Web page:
Topic: Intellectual Property 8:02 am EDT, Jun 19, 2009

Edward Henigin offers a window into Giganews. Presented as a Lightning Talk at the latest NANOG in Philadelphia.

Up and to the Right: The Recent History of the Global Usenet Feed

Copyright Holders Challenge Sites That Scrape Content
Topic: Intellectual Property 7:11 am EST, Mar  3, 2009

At what point does excerpting from an article become illegal copying?

The prevailing wisdom is that content should roam widely online, but lackluster digital advertising of late has called that into question.

Copyright Holders Challenge Sites That Scrape Content

Viral Spiral
Topic: Intellectual Property 10:38 am EST, Jan 11, 2009

A world organized around centralized control, strict intellectual property rights, and hierarchies of credentialed experts is under siege. A radically different order of society based on open access, decentralized creativity, collaborative intelligence, and cheap and easy sharing is ascendant.

A new book, praised by John Seely Brown, DJ Spooky, Yochai Benkler, and others:

... thoroughly delightful ... penetrating ... masterful ... weaves a rich tapestry ... wonderful detail ...

Naturally the book is freely available for download. (It's also on sale in hardcover.)

From the archive:

If I had to name one high-cultural notion that had died in my adult lifetime, it would be the idea that difficulty is artistically desirable.


History suggests that, all other things being equal, a society prospers in proportion to its ability to prevent parents from influencing their children's success directly.

Viral Spiral

Remix: Making Art and Commerce Thrive in the Hybrid Economy
Topic: Intellectual Property 8:14 am EDT, Oct 16, 2008

Amid the news of McCain's DMCA woes, Lawrence Lessig's new book is now on sale.

Lawrence Lessig, the reigning authority on intellectual property in the Internet age, spotlights the newest and possibly the most harmful culture war—a war waged against our kids and others who create and consume art. America’s copyright laws have ceased to perform their original, beneficial role: protecting artists’ creations while allowing them to build on previous creative works. In fact, our system now criminalizes those very actions.

For many, new technologies have made it irresistible to flout these unreasonable and ultimately untenable laws. Some of today’s most talented artists are felons, and so are our kids, who see no reason why they shouldn’t do what their computers and the Web let them do, from burning a copyrighted CD for a friend to “biting” riffs from films, videos, songs, etc and making new art from them.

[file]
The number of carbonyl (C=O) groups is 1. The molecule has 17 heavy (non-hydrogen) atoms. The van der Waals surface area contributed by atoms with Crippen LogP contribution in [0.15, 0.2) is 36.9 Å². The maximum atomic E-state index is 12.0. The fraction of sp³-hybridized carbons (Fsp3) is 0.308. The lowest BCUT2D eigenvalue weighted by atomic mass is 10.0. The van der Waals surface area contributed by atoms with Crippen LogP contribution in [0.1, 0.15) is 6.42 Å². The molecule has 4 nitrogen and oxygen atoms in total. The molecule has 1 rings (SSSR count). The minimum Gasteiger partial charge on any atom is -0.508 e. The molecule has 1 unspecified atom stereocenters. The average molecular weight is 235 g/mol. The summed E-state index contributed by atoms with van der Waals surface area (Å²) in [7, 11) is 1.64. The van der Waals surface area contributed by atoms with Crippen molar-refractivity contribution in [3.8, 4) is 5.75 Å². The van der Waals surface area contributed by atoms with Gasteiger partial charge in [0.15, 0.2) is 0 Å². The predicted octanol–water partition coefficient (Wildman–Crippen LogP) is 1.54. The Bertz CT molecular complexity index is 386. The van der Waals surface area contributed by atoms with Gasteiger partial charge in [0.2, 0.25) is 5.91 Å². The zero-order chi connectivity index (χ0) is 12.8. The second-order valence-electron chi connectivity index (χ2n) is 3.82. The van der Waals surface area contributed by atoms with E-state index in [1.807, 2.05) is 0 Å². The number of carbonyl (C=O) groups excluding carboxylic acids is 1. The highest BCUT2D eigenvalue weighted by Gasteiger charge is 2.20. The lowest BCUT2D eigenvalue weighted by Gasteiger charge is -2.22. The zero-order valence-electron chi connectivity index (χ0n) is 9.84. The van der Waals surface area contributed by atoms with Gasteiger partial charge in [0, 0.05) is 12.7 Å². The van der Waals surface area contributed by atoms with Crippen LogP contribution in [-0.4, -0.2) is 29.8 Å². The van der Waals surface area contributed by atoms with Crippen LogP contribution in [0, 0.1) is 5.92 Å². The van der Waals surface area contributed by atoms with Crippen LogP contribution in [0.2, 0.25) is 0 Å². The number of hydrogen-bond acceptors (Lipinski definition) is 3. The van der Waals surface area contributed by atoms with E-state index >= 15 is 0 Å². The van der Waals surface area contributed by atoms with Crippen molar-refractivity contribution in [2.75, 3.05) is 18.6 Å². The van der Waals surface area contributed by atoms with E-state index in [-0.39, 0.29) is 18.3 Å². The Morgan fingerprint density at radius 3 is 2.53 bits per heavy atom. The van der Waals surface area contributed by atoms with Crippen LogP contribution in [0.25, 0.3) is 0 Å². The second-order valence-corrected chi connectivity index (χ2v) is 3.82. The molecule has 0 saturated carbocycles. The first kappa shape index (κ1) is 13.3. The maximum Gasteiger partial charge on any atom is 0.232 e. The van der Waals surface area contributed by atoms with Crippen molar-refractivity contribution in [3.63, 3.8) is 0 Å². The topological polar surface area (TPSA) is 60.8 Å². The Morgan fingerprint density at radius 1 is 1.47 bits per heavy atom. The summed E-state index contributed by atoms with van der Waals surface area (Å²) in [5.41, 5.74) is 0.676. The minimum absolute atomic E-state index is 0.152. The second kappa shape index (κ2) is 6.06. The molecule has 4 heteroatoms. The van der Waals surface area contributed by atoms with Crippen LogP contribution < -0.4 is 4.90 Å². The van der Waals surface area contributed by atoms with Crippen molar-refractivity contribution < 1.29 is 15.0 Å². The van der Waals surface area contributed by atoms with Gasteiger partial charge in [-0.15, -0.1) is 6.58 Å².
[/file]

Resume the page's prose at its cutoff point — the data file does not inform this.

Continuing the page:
Criminalizing our children and others is exactly what our society should not do, and Lessig shows how we can and must end this conflict—a war as ill conceived and unwinnable as the war on drugs. By embracing “read-write culture,” which allows its users to create art as readily as they consume it, we can ensure that creators get the support—artistic, commercial, and ethical—that they deserve and need. Indeed, we can already see glimmers of a new hybrid economy that combines the profit motives of traditional business with the “sharing economy” evident in such Web sites as Wikipedia and YouTube. The hybrid economy will become ever more prominent in every creative realm—from news to music—and Lessig shows how we can and should use it to benefit those who make and consume culture.

Remix is an urgent, eloquent plea to end a war that harms our children and other intrepid creative users of new technologies. It also offers an inspiring vision of the post-war world where enormous opportunities await those who view art as a resource to be shared openly rather than a commodity to be hoarded.

From the archive:

All mankind is of one author, and is one volume; when one man dies, one chapter is not torn out of the book, but translated into a better language; and every chapter must be so translated. ...

-- John Donne

Jonathan Lethem wrote this 'remix' in the February 2007 issue of Harper's Magazine.

He elicited a response from Larry Lessig in the April 2007 issue:

In his beautifully crafted February criticism, "The Ecstasy of Influence", Jonathan Lethem teaches more about the importance of what I call "remix" than any other work I have read. Certainly more than my own work.

Remix: Making Art and Commerce Thrive in the Hybrid Economy

In Defense of Piracy
Topic: Intellectual Property 12:44 pm EDT, Oct 13, 2008

Lawrence Lessig, in WSJ:

Digital technology has made it easy to create new works from existing art, but copyright law has yet to catch up.

Adapted from his new book.

In Defense of Piracy